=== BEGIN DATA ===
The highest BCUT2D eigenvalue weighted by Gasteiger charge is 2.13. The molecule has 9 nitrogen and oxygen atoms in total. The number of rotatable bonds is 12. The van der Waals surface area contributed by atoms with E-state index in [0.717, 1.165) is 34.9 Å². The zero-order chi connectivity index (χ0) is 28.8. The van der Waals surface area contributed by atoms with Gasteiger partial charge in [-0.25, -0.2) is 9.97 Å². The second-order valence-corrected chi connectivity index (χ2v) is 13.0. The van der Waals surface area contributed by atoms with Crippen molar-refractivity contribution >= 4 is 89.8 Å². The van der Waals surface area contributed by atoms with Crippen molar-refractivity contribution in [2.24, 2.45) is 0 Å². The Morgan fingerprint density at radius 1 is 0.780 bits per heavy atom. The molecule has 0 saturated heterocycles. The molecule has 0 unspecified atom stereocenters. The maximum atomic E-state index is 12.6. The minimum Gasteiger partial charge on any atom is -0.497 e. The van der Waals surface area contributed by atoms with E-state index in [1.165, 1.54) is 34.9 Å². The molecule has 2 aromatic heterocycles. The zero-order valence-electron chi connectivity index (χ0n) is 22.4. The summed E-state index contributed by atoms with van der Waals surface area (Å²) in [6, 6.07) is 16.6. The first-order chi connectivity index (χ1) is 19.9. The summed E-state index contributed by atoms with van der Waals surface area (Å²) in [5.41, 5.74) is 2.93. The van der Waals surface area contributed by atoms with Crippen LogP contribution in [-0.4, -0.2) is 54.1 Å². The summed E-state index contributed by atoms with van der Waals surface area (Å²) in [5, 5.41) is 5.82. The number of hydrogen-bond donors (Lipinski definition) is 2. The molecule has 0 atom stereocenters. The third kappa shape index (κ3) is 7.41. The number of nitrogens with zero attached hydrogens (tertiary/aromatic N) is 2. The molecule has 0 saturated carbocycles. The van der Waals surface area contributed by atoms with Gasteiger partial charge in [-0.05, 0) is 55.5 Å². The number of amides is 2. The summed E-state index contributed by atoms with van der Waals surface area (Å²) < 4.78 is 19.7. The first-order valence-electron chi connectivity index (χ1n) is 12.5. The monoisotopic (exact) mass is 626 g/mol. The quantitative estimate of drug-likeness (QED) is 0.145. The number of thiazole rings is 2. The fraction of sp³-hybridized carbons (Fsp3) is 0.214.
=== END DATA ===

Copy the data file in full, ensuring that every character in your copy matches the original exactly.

The highest BCUT2D eigenvalue weighted by Gasteiger charge is 2.13. The molecule has 9 nitrogen and oxygen atoms in total. The number of rotatable bonds is 12. The van der Waals surface area contributed by atoms with E-state index in [0.717, 1.165) is 34.9 Å². The zero-order chi connectivity index (χ0) is 28.8. The van der Waals surface area contributed by atoms with Gasteiger partial charge in [-0.25, -0.2) is 9.97 Å². The second-order valence-corrected chi connectivity index (χ2v) is 13.0. The van der Waals surface area contributed by atoms with Crippen molar-refractivity contribution >= 4 is 89.8 Å². The van der Waals surface area contributed by atoms with Crippen molar-refractivity contribution in [2.24, 2.45) is 0 Å². The Morgan fingerprint density at radius 1 is 0.780 bits per heavy atom. The molecule has 0 saturated heterocycles. The molecule has 0 unspecified atom stereocenters. The maximum atomic E-state index is 12.6. The minimum Gasteiger partial charge on any atom is -0.497 e. The van der Waals surface area contributed by atoms with E-state index in [1.165, 1.54) is 34.9 Å². The molecule has 2 aromatic heterocycles. The zero-order valence-electron chi connectivity index (χ0n) is 22.4. The summed E-state index contributed by atoms with van der Waals surface area (Å²) in [6, 6.07) is 16.6. The first-order chi connectivity index (χ1) is 19.9. The summed E-state index contributed by atoms with van der Waals surface area (Å²) in [5.41, 5.74) is 2.93. The van der Waals surface area contributed by atoms with Crippen LogP contribution in [-0.4, -0.2) is 54.1 Å². The summed E-state index contributed by atoms with van der Waals surface area (Å²) in [5, 5.41) is 5.82. The number of hydrogen-bond donors (Lipinski definition) is 2. The molecule has 0 atom stereocenters. The third kappa shape index (κ3) is 7.41. The number of nitrogens with zero attached hydrogens (tertiary/aromatic N) is 2. The molecule has 0 saturated carbocycles. The van der Waals surface area contributed by atoms with Gasteiger partial charge in [-0.05, 0) is 55.5 Å². The number of amides is 2. The summed E-state index contributed by atoms with van der Waals surface area (Å²) < 4.78 is 19.7. The first-order valence-electron chi connectivity index (χ1n) is 12.5. The monoisotopic (exact) mass is 626 g/mol. The quantitative estimate of drug-likeness (QED) is 0.145. The number of thiazole rings is 2. The fraction of sp³-hybridized carbons (Fsp3) is 0.214.